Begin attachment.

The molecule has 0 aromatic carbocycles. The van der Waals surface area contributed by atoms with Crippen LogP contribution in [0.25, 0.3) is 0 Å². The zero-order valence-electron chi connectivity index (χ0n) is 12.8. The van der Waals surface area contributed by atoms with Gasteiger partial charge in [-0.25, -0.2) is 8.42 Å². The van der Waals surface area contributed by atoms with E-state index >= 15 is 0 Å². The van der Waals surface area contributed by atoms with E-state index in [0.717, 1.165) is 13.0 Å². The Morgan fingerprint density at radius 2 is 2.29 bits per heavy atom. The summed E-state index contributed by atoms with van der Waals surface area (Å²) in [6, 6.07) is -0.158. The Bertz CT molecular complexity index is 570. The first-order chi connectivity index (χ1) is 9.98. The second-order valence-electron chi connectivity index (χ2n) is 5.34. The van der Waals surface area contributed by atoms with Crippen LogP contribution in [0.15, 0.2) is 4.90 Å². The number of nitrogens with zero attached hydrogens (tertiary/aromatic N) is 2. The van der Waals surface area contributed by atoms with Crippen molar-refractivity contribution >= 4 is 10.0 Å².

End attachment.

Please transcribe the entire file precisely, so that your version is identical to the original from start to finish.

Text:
The molecule has 0 aromatic carbocycles. The van der Waals surface area contributed by atoms with Crippen LogP contribution in [0.25, 0.3) is 0 Å². The zero-order valence-electron chi connectivity index (χ0n) is 12.8. The van der Waals surface area contributed by atoms with Gasteiger partial charge in [-0.25, -0.2) is 8.42 Å². The van der Waals surface area contributed by atoms with E-state index >= 15 is 0 Å². The van der Waals surface area contributed by atoms with E-state index in [0.717, 1.165) is 13.0 Å². The Morgan fingerprint density at radius 2 is 2.29 bits per heavy atom. The summed E-state index contributed by atoms with van der Waals surface area (Å²) in [6, 6.07) is -0.158. The Bertz CT molecular complexity index is 570. The first-order chi connectivity index (χ1) is 9.98. The second-order valence-electron chi connectivity index (χ2n) is 5.34. The van der Waals surface area contributed by atoms with Crippen LogP contribution in [0.15, 0.2) is 4.90 Å². The number of nitrogens with zero attached hydrogens (tertiary/aromatic N) is 2. The van der Waals surface area contributed by atoms with Crippen molar-refractivity contribution >= 4 is 10.0 Å².